Fire on historic B.C. trestle bridge reportedly started by tossed cigarette

Tossed cigarette believed to have started historic trestle bridge fire
WATCH: A small but stubborn fire that erupted on the Ladner Creek Trestle Bridge near Hope is believed to have been ignited by a cigarette tossed away by careless hikers. John Hua reports.

Fire crews have been on scene near Hope the past few days, battling a fire at a popular tourist destination.

The Ladner Creek Trestle Bridge has been burning since Sunday afternoon. It now appears to be out and crews have been dispatched to other locations.

Witnesses say the fire was started by a tossed cigarette butt and say the flames grew within minutes, quickly spreading to nearby trees.

At this time, it is not known how much damage has been done.


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The Ladner Creek Trestle is part of the historic Kettle Valley Railway. It is more than 100 years old.

READ MORE: Evacuation orders and alerts rescinded for Allie Lake wildfire

The Allie Lake wildfire is now fully contained and the B.C. Wildfire Service is thanking the more than  seven millimeters of rain Tuesday night for helping with the suppression efforts.

The Thompson-Nicola Regional District has downgraded all evacuation orders and alerts issued due to the wildfire burning about 55 kilometres northwest of Kamloops.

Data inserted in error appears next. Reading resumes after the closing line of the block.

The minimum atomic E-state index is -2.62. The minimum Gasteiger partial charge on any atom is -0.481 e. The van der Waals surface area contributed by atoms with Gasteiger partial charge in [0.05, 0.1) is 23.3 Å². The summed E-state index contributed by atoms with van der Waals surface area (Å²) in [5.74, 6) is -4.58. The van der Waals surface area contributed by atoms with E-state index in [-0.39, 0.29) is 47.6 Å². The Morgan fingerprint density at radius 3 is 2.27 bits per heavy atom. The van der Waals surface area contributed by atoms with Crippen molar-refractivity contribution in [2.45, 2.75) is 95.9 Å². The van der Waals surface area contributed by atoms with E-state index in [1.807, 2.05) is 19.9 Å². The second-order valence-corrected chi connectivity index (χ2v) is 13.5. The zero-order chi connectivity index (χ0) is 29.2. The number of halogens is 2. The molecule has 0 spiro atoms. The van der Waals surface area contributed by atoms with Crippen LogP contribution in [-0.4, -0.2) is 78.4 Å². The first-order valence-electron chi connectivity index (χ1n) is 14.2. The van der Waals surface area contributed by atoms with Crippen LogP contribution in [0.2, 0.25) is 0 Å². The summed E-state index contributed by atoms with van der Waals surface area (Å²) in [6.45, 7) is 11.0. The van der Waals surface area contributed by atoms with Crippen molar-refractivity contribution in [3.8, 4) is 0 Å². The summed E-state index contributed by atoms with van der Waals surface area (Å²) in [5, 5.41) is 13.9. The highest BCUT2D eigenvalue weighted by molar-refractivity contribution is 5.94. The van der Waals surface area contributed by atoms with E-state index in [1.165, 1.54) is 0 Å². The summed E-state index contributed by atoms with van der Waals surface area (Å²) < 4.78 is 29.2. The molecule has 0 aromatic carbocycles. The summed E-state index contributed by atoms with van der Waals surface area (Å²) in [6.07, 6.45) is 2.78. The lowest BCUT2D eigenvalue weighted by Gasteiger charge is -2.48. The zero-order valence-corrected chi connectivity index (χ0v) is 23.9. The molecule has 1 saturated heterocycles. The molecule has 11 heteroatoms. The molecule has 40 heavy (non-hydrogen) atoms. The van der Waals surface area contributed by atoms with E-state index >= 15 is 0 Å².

Recreation sites in the Allie Lake fire area remain closed and an area restriction, limiting access to a large area around the fire, is still in place.

READ MORE: Evacuation orders and alerts rescinded for Allie Lake wildfire

The Xusum Creek wildfire is still considered out of control, but wildfire crews have reached a 35 per cent containment on the blaze burning west of Lillooet, near Anderson Lake.

As of 5 p.m. on Tuesday, the Squamish-Lillooet Regional District lifted the evacuation alerts for McGillivray Recreation Retreat and properties on Highline Road.

The evacuation order for properties on Highline Road is still in effect and the road remains closed as a result.

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The Tommy Lakes wildfire, burning north of Fort St. John and estimated to be 22,659 hectares, is 10 per cent contained.

Evacuation orders and alerts issued by the Peace River Regional District due to this fire are still in place.

READ MORE: Huge wildfire burning north of Fort St. John forces evacuation order

Wildfires officials say there has been little growth on the fire on Wednesday, adding calmer winds and cooler temperatures helped the fire suppression efforts.

The B.C. Wildfire Service is advising people in the Fort St. John area they may smell smoke from the Tommy Lakes fire and smoke may be visible to the public in the vicinity of the fire.

-With files from Simon Little, CKNW and Neetu Garcha